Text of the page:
- What is hypertension?
- How common is Hypertension?
- People most likely to get Hypertension
- Blood Pressure
- Symptoms of Hypertension
What is hypertension?
Hypertension is the medical term for "High Blood Pressure", and is one of the leading causes of heart attack, stroke, kidney failure and early death1. It is a disease of the cardiovascular system, which includes the heart, blood vessels and the blood. Often, people with this condition have no symptoms they are aware of, and are identified by chance - such as when having an insurance "medical" or when you go for a routine checkup. This is why hypertension is such a dangerous condition, and is referred to as the "silent disease". In many cases, the condition has gradually built up over several years before someone is identified as being "hypertensive"2. Some sufferers are really unfortunate and without any warning, have a serious event, like a heart attack. Hypertension is therefore a chronic disease, and usually any treatment, be it drug therapy and/or lifestyle modifications, has to be maintained for life!
How common is Hypertension?
Hypertension is a common condition throughout the world, but it is thought to particularly affect people in "Westernized" countries, where the lifestyle (high-fat/high-salt diet, low physical exercise, high stress, etc) lends itself to this condition. A more concerning observation is the rapid increase in hypertension and cardiovascular disease seen in developing countries. In South Africa, hypertension is a major contributor to cardiovascular disease, which takes up almost 7.5% of the direct health care spend in the country. It was estimated in 2000, that some 6,300,000 South Africans suffer from hypertension, according to the criteria established in the South African Hypertension Society's Clinical Guidelines.2
People most likely to get Hypertension
Some people are more prone to developing hypertension than others; these include:
- people who have a close relative with hypertension or heart disease (a "family history")
- aging and elderly individuals (>60 years old)
- those of black ethnicity
- overweight (obese)people
- physical inactivity/sedentary lifestyle
- cigarette smokers
- heavy drinkers
- people who eat a high salt diet (tend to retain water)
- individuals with a low intake of potassium, magnesium and calcium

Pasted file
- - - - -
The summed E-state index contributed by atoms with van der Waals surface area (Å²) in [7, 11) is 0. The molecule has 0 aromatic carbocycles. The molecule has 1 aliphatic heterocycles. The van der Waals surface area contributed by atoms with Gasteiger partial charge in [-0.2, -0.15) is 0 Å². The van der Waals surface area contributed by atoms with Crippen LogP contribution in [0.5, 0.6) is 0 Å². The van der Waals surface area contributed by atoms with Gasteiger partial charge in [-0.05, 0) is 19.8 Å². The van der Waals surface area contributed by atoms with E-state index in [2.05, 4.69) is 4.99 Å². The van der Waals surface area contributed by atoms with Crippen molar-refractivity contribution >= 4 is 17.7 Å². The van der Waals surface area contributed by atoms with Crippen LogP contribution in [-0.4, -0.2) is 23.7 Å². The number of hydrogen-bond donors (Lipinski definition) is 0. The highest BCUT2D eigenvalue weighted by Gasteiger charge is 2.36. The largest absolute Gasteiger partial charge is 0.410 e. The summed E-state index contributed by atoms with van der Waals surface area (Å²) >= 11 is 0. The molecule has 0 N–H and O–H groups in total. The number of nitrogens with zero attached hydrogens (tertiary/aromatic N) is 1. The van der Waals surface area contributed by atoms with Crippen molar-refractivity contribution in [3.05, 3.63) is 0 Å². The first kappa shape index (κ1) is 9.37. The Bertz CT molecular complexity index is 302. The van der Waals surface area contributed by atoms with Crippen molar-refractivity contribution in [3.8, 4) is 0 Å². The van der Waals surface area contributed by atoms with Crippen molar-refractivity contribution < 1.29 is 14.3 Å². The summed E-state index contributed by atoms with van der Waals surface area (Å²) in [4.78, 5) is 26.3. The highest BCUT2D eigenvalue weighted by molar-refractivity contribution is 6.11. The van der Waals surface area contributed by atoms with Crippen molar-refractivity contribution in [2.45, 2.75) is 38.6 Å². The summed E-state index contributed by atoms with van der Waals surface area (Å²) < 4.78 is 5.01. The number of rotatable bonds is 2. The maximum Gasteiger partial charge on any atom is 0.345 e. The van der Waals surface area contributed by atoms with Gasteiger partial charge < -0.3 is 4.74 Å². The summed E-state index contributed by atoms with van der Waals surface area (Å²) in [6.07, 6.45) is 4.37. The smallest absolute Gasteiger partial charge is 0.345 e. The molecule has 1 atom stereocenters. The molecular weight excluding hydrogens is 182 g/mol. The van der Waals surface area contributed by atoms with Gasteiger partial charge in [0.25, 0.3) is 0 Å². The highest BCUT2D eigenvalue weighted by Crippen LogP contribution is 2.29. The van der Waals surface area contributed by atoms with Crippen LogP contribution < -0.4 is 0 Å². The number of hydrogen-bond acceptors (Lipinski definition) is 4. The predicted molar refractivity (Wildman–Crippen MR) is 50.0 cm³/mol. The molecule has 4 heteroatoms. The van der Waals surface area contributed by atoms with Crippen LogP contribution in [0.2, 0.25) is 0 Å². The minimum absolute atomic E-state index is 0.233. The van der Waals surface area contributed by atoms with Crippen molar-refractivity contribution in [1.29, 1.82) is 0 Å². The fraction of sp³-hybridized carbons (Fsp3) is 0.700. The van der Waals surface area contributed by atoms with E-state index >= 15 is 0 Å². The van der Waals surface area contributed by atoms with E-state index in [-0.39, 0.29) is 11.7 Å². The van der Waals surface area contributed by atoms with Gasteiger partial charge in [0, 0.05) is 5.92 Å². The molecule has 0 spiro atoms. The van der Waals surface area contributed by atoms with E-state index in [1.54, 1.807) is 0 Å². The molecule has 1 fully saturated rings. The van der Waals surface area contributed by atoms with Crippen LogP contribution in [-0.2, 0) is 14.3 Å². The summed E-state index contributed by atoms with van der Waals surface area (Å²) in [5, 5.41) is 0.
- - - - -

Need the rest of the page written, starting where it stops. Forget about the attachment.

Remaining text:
- people with cholesterol disorders
Generally, men are at higher risk of having hypertension than women, particularly before the age of 50; however, after the menopause the risk of cardiovascular disease among women "catches up" to that of men, even surpassing it.
Low, Normal and High Blood Pressure
Blood pressure, simply referred to as "BP", is the force exerted by the heart when it pumps blood through the arteries.
The heart has to always maintain a degree of pressure to keep the blood moving throughout the blood vessels, even during the period when the heart is relaxed - the diastole. Therefore, a BP measurement is made up of two parts:
- Systolic BP (SBP) the pressure that occurs in the arteries when the heart contracts
- Diastolic BP (DBP) the pressure when the heart is relaxed
These two measurements of BP are then expressed like a fraction with the higher reading (SBP) over the lower measurement (DBP):
Symptoms of Hypertension
Common hypertension symptoms:
All too often there are NO symptoms! This is what makes treating hypertension a challenge for the doctors. The presence of symptoms may, unfortunately, be a sign of hypertension that has become established over a long time. During this time there may have been damage to tissues and vital organs. Nevertheless, patients occasionally present with symptoms relating to their hypertension. These can be any of the following:
- palpitations (rapid heart rate)
- nose bleeds
- excessive perspiration
- muscle tremors
- pale skin
- blurring of vision
- angina (chest pain)
These symptoms may also occur with various other conditions and illnesses. As a result, patients may misread the underlying cause of the symptom, and the diagnosis of hypertension is delayed.
Hypertension : The Dangers and Complications
If you have hypertension, your heart works harder than it should against an increasing pressure. If this pressure isn't controlled, your heart enlarges and your arteries become scarred, hardened and less flexible. Eventually, your overworked heart may not be able to effectively pump blood through stiff arteries. These changes increase the risk of:
- heart disease (CAD - coronary artery disease), such as heart attacks (called a "myocardial infarction")
- heart failure (the heart fails to pump enough blood to meet the body's requirements)
- stroke (blockage or burst blood vessel in the brain)
- kidney failure
- peripheral vascular disease (disorder of blood vessels outside of the heart)
- retinopathy (damage to the eyes - leading to vision loss)
The importance of treating Hypertension
The health information contained herein is provided for educational purposes only and is not intended to replace discussions with a healthcare provider. All decisions regarding patient care must be made with a healthcare provider, considering the unique characteristics of the patient.